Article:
A Fresh Look at Judicial Performance Evaluation in California
Chief Justice Ronald George recently announced the formation of the Commission for Impartial Courts, a new state commission that will study ways to protect California courts from attacks on their independence while at the same time ensuring the impartiality and accountability of all state judges. The establishment of the Commission comes as efforts nationally to politicize and undermine public confidence in the judiciary are pervasive and growing. The “JAIL 4 Judges” initiative that plagued South Dakota in 2006 appears headed for the Idaho ballot in 2008. Alabama, Illinois, and Wisconsin have recently weathered ugly judicial election campaigns fueled by special interest dollars. And the Governor of Missouri (supported by various politically-motivated interest groups) has issued an ongoing public challenge to that state’s nearly seventy-year-old system for selecting appellate judges.
In the wake of these examples, and many more like them around the country, the Commission for Impartial Courts will utilize task forces to examine judicial selection and retention, and public information and education, in California. That examination should also include a careful look at judicial performance evaluation (JPE). JPE is a time-tested method of evaluating judicial performance along apolitical measures, such as freedom from bias, temperament on the bench, and communication skills. Now in use in nineteen states and under consideration in several more, a well-designed JPE program has the benefit of informing both the public and the courts about the strengths and weaknesses of individual judges, and educating the public about the role of judges generally.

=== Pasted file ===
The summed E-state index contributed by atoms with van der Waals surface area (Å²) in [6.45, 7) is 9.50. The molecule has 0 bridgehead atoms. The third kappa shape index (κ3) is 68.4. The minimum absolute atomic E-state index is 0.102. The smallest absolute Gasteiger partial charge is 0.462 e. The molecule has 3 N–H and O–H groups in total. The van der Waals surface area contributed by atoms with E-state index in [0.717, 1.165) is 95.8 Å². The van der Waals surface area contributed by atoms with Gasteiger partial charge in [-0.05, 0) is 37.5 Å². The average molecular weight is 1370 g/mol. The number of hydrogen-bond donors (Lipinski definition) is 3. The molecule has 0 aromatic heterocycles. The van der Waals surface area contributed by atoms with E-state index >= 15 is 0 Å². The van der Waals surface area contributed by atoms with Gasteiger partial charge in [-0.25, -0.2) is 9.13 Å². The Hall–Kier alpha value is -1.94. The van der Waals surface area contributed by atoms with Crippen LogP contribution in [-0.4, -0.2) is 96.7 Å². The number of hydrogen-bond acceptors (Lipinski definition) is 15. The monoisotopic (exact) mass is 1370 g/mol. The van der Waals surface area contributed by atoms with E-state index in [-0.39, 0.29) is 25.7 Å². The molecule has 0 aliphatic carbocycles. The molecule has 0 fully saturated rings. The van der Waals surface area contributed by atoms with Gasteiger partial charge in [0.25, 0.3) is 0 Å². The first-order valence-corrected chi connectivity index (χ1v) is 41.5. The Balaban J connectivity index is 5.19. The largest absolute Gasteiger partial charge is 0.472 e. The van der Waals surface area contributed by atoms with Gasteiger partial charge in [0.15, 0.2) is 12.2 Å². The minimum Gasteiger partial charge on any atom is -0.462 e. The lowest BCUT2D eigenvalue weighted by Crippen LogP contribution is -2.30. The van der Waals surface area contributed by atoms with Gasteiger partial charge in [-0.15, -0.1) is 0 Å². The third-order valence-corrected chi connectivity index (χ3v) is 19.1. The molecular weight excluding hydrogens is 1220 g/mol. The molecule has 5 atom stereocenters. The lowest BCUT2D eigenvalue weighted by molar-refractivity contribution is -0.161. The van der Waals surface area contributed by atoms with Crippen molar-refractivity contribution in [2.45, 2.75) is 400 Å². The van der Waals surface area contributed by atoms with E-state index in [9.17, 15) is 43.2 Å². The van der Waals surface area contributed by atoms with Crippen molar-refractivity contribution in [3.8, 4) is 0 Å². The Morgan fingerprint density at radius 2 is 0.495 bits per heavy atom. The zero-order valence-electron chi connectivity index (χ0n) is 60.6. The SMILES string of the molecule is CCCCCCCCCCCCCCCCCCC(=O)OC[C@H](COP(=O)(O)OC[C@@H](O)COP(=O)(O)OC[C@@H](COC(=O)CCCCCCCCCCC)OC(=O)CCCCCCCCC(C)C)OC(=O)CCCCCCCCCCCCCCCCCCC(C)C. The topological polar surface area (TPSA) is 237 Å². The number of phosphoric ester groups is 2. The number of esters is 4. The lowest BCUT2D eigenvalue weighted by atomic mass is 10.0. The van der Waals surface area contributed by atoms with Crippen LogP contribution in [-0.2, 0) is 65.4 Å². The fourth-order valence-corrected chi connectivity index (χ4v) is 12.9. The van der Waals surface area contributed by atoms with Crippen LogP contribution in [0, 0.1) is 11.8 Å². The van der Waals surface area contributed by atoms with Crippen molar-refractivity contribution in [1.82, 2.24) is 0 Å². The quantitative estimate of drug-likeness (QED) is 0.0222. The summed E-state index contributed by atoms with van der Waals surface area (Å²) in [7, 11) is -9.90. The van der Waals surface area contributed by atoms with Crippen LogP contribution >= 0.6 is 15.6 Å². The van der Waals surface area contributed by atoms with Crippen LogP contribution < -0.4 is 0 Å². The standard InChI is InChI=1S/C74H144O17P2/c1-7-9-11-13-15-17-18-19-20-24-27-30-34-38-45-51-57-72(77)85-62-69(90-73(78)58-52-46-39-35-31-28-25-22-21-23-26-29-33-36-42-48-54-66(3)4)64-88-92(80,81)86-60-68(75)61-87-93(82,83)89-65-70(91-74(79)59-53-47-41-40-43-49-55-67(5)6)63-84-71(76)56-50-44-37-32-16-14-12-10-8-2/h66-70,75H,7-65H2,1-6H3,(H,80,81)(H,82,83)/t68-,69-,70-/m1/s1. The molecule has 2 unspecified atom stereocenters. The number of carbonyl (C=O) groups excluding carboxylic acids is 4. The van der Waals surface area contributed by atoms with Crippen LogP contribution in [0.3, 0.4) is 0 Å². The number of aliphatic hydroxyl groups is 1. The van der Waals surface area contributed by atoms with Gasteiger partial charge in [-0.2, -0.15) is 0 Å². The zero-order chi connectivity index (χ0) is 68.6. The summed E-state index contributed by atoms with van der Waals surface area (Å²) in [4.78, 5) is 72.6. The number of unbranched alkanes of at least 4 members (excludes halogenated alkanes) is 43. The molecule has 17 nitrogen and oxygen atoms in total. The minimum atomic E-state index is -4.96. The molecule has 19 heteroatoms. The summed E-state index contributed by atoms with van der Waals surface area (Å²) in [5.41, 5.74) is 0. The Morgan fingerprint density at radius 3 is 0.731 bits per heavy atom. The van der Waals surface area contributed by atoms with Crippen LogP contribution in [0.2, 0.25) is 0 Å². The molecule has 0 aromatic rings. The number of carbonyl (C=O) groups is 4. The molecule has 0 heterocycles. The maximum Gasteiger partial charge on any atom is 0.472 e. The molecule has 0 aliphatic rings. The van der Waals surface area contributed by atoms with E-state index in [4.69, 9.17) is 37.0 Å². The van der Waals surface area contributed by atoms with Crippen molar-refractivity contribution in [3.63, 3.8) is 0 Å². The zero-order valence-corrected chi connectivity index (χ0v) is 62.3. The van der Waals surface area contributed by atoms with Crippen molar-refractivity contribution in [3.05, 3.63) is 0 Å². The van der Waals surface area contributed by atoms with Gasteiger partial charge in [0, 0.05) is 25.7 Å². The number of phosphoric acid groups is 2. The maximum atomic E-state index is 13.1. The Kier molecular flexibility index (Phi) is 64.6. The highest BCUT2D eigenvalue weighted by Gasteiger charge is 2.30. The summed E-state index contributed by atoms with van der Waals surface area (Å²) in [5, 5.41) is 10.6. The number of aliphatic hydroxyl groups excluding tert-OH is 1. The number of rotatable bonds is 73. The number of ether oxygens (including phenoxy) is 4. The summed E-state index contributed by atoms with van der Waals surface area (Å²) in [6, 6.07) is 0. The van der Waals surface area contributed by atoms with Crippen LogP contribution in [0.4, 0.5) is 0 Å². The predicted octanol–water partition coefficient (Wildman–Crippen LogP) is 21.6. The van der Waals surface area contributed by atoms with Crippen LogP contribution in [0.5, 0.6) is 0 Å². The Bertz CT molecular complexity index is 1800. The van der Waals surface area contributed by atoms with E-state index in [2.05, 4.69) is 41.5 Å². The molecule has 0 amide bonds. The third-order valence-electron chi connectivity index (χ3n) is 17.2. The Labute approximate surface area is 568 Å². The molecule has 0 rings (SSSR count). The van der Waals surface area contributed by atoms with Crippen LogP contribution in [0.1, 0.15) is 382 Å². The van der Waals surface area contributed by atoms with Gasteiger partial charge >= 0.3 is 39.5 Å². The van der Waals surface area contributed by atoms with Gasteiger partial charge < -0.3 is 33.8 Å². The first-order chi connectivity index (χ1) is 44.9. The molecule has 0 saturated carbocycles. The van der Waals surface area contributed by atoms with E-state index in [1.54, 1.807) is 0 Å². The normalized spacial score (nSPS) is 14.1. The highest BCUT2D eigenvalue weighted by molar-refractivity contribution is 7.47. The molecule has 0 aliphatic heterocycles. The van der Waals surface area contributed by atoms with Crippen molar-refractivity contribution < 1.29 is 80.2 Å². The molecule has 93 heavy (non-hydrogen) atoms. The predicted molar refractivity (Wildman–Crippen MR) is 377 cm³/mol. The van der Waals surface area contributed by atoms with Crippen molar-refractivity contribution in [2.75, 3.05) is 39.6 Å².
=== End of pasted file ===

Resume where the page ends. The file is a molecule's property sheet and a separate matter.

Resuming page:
And perhaps of more immediacy, JPE has the potential to help dissipate attacks on judicial impartiality and independence by focusing the public on process-oriented judicial skills and away from specific case outcomes. It is no coincidence that the most successful efforts to target judges for removal from the bench in the past twenty years – including the targeting of three supreme court justices in California in 1986 – came in states that did not have JPE programs, while states with JPE programs rarely see focused efforts to remove a judge during a retention election.